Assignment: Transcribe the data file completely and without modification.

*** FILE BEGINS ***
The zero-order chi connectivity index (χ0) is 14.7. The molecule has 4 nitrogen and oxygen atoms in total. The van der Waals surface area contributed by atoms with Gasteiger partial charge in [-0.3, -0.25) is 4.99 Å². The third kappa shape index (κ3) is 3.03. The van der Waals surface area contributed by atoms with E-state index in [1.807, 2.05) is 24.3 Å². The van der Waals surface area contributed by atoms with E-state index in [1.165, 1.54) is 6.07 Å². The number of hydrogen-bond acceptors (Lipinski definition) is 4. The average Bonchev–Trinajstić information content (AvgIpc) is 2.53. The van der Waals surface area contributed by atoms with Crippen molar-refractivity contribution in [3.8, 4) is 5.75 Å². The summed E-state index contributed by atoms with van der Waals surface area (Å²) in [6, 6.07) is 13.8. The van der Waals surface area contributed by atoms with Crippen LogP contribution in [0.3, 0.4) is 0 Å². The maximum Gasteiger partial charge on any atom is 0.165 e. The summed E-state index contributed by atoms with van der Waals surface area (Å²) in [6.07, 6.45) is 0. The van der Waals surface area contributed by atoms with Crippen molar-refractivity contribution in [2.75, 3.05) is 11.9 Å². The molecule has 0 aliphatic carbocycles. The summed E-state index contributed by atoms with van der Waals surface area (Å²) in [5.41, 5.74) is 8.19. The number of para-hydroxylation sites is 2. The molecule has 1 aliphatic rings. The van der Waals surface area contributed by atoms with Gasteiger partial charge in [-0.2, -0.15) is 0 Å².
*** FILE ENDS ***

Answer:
The zero-order chi connectivity index (χ0) is 14.7. The molecule has 4 nitrogen and oxygen atoms in total. The van der Waals surface area contributed by atoms with Gasteiger partial charge in [-0.3, -0.25) is 4.99 Å². The third kappa shape index (κ3) is 3.03. The van der Waals surface area contributed by atoms with E-state index in [1.807, 2.05) is 24.3 Å². The van der Waals surface area contributed by atoms with E-state index in [1.165, 1.54) is 6.07 Å². The number of hydrogen-bond acceptors (Lipinski definition) is 4. The average Bonchev–Trinajstić information content (AvgIpc) is 2.53. The van der Waals surface area contributed by atoms with Crippen molar-refractivity contribution in [3.8, 4) is 5.75 Å². The summed E-state index contributed by atoms with van der Waals surface area (Å²) in [6, 6.07) is 13.8. The van der Waals surface area contributed by atoms with Crippen LogP contribution in [0.3, 0.4) is 0 Å². The maximum Gasteiger partial charge on any atom is 0.165 e. The summed E-state index contributed by atoms with van der Waals surface area (Å²) in [6.07, 6.45) is 0. The van der Waals surface area contributed by atoms with Crippen molar-refractivity contribution in [2.75, 3.05) is 11.9 Å². The molecule has 0 aliphatic carbocycles. The summed E-state index contributed by atoms with van der Waals surface area (Å²) in [5.41, 5.74) is 8.19. The number of para-hydroxylation sites is 2. The molecule has 1 aliphatic rings. The van der Waals surface area contributed by atoms with Gasteiger partial charge in [-0.2, -0.15) is 0 Å².